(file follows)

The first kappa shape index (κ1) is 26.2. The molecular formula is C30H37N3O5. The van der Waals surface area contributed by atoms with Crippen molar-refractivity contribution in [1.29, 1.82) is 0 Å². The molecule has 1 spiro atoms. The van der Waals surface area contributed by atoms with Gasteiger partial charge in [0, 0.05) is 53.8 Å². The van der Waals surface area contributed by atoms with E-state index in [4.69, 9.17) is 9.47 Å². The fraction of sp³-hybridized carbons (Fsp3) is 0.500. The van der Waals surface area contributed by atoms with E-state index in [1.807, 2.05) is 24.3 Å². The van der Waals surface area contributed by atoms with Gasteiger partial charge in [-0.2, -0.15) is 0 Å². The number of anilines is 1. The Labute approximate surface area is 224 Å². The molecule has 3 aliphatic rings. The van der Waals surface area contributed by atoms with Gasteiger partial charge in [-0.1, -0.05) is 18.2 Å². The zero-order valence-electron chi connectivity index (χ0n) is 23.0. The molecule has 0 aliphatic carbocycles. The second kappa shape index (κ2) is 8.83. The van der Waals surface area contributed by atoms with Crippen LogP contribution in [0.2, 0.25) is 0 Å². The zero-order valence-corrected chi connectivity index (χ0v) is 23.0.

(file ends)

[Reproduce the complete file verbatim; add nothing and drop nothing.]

The first kappa shape index (κ1) is 26.2. The molecular formula is C30H37N3O5. The van der Waals surface area contributed by atoms with Crippen molar-refractivity contribution in [1.29, 1.82) is 0 Å². The molecule has 1 spiro atoms. The van der Waals surface area contributed by atoms with Gasteiger partial charge in [0, 0.05) is 53.8 Å². The van der Waals surface area contributed by atoms with E-state index in [4.69, 9.17) is 9.47 Å². The fraction of sp³-hybridized carbons (Fsp3) is 0.500. The van der Waals surface area contributed by atoms with E-state index in [1.807, 2.05) is 24.3 Å². The van der Waals surface area contributed by atoms with Gasteiger partial charge in [-0.2, -0.15) is 0 Å². The number of anilines is 1. The Labute approximate surface area is 224 Å². The molecule has 3 aliphatic rings. The van der Waals surface area contributed by atoms with Gasteiger partial charge in [-0.1, -0.05) is 18.2 Å². The zero-order valence-electron chi connectivity index (χ0n) is 23.0. The molecule has 0 aliphatic carbocycles. The second kappa shape index (κ2) is 8.83. The van der Waals surface area contributed by atoms with Crippen LogP contribution in [0.2, 0.25) is 0 Å². The zero-order valence-corrected chi connectivity index (χ0v) is 23.0.